Finding safety and sense of self in new home

IMG_20160602_175233No one knows how to best care for Shawn and Dusty, both of whom are autistic and require a great deal of assistance, better than their caregiver, Phyllis — a loving mother and grandmother who has worked with the pair for the past 20 years.

Shawn and Dusty made a life-changing transition upon moving into their new home a few months ago, which was acquired and is managed by the Housing Network of Hamilton County. According to Phyllis, the move is the greatest thing to ever happen to the two and can most fittingly be described as “a blessing from God.”

Shawn and Dusty’s old home is one Phyllis describes as being “unsuited for nurturing a safe and caring living environment.” She remembers nights where she would awaken to hear sounds of “pop-pop” and “bang-bang,” as gunfire could be heard on the streets nearby. Shawn and Dusty would often have outbursts, she says, which resulted from the amount of noise brought upon by the neighborhood.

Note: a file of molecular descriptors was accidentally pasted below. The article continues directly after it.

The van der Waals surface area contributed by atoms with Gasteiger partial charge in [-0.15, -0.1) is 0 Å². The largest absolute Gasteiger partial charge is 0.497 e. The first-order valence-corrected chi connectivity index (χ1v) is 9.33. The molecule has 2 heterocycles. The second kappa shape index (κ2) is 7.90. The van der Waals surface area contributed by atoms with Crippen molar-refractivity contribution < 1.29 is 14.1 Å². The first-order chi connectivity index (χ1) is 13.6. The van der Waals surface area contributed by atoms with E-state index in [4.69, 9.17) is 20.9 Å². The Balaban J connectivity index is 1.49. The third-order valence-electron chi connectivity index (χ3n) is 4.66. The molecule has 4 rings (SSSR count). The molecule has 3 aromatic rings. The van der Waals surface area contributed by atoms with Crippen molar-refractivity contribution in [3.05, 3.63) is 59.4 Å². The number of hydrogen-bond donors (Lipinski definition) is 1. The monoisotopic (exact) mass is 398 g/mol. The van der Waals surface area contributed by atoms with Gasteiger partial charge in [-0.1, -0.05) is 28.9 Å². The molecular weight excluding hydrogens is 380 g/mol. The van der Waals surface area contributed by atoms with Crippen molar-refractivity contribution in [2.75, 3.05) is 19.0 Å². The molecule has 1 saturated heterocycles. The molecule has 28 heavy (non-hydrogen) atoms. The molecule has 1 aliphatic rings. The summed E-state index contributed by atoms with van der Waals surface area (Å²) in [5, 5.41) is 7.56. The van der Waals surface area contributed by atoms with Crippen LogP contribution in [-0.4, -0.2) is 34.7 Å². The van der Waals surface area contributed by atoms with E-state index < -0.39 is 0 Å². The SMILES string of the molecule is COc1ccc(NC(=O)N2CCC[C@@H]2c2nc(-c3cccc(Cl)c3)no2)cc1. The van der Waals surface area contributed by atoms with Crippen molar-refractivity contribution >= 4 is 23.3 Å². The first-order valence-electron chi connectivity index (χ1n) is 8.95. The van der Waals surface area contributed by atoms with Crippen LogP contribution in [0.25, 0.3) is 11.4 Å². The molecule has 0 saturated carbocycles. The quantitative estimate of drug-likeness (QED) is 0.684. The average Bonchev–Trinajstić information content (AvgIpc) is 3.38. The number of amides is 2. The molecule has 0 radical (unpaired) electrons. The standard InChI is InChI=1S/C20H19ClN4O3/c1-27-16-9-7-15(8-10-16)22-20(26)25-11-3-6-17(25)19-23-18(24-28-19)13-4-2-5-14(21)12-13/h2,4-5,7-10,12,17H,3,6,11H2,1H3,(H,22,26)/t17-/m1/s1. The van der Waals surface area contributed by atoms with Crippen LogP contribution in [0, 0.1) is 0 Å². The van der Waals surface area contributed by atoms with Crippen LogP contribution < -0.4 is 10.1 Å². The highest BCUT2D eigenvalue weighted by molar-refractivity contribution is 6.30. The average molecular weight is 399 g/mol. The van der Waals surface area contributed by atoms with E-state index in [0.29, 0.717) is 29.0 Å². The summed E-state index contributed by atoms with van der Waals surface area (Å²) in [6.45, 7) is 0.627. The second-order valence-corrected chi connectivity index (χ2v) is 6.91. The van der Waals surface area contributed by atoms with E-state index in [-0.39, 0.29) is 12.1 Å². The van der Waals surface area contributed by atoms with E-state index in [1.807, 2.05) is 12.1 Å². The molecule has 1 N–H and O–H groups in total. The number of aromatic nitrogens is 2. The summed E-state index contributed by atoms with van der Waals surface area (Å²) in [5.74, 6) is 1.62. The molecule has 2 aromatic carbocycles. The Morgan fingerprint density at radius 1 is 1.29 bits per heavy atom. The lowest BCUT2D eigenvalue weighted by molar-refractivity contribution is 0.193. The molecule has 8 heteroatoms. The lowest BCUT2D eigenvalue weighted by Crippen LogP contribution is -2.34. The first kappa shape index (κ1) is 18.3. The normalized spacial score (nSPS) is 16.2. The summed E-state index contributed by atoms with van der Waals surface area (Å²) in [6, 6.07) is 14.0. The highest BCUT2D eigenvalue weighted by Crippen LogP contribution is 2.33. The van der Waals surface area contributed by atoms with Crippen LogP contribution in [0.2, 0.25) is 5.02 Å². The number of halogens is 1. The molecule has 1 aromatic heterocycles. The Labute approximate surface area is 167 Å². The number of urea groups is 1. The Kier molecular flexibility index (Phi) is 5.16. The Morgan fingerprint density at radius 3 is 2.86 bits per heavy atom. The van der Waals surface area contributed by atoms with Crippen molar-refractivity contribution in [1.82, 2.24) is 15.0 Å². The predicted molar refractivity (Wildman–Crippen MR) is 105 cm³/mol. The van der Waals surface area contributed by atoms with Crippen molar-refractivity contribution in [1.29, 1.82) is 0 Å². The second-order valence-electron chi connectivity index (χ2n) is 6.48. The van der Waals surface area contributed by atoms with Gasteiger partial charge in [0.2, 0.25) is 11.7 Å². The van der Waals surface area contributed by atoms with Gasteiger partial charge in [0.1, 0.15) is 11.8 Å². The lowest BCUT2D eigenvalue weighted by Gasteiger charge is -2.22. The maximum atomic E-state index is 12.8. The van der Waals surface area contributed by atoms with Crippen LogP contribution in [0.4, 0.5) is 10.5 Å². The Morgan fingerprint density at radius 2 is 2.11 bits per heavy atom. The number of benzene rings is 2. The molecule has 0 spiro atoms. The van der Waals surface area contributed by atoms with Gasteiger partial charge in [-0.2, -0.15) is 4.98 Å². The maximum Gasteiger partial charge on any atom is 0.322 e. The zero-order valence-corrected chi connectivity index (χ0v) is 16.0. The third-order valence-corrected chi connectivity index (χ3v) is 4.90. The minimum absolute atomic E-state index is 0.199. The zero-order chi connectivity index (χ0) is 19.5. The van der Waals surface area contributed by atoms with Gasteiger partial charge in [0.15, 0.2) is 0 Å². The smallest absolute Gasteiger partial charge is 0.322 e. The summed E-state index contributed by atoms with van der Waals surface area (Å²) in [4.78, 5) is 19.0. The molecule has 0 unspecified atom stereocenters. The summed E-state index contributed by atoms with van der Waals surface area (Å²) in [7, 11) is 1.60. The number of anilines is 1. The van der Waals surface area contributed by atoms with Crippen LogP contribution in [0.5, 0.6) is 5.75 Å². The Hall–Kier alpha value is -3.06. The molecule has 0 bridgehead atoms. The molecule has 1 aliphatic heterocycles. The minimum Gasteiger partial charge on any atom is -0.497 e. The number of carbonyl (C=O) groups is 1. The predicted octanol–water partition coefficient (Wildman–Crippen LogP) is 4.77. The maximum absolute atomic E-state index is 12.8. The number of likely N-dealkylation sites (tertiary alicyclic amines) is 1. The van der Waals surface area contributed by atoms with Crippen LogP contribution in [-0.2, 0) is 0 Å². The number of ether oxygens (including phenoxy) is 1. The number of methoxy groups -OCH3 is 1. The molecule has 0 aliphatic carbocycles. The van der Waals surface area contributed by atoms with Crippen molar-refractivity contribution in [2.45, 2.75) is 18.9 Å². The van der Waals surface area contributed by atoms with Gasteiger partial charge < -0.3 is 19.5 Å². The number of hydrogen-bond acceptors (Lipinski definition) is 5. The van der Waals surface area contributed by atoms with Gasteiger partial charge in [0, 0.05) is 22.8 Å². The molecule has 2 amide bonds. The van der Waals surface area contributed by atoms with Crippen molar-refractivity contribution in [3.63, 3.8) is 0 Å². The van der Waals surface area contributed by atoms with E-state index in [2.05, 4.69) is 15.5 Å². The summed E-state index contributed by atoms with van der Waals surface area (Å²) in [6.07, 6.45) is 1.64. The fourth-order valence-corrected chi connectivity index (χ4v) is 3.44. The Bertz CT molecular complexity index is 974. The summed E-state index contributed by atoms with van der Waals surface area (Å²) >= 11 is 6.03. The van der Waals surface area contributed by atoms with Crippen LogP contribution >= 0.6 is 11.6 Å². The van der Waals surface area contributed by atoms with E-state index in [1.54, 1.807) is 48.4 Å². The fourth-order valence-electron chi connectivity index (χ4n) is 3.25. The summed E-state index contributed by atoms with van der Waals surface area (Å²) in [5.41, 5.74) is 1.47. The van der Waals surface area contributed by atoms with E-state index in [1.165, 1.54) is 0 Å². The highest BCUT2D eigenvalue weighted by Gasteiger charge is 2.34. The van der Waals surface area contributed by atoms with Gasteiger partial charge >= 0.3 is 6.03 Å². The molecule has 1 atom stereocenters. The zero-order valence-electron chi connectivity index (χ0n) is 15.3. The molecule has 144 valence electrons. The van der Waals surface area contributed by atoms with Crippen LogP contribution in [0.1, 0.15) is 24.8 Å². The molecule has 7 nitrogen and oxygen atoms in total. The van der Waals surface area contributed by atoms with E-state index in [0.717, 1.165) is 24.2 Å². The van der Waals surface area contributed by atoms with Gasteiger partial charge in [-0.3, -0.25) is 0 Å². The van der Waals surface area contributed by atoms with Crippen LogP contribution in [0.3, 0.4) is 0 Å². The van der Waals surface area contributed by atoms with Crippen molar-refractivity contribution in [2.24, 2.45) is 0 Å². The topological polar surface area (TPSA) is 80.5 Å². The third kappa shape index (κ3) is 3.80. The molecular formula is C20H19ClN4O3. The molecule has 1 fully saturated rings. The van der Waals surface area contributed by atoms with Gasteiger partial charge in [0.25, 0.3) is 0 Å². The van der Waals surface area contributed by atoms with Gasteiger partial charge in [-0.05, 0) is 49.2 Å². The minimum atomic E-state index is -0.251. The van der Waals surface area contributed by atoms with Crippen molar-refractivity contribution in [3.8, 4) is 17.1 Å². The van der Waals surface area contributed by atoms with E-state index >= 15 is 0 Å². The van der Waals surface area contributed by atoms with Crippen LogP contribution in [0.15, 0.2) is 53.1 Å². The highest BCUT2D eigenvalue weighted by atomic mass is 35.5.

IMG_20160602_175315On top of constant worry regarding the safety of Shawn, Dusty, and herself, Phyllis also had concerns regarding the safety of the property itself. Nightly, she was forced to chain the patio furniture in an effort to prevent theft.

After moving into their new home, however, Shawn and Dusty are living what Phyllis refers to, plain and simply, as “the life.” They are able to spend time outside without having to worry about traffic and violence; the only people they encounter during day-to-day activities are friendly neighbors — perhaps an elderly couple walking their dog — and the home is quiet, which has led to fewer distractions and outbursts.

Shawn and Dusty have acquired a newfound sense of belonging and independence, as they were forced to share their former home with two other housemates. According to Phyllis, the move has positively affected their lives on all accounts. Dusty and Shawn can now feel safe and at peace in their home, and for that, Phyllis is eternally grateful.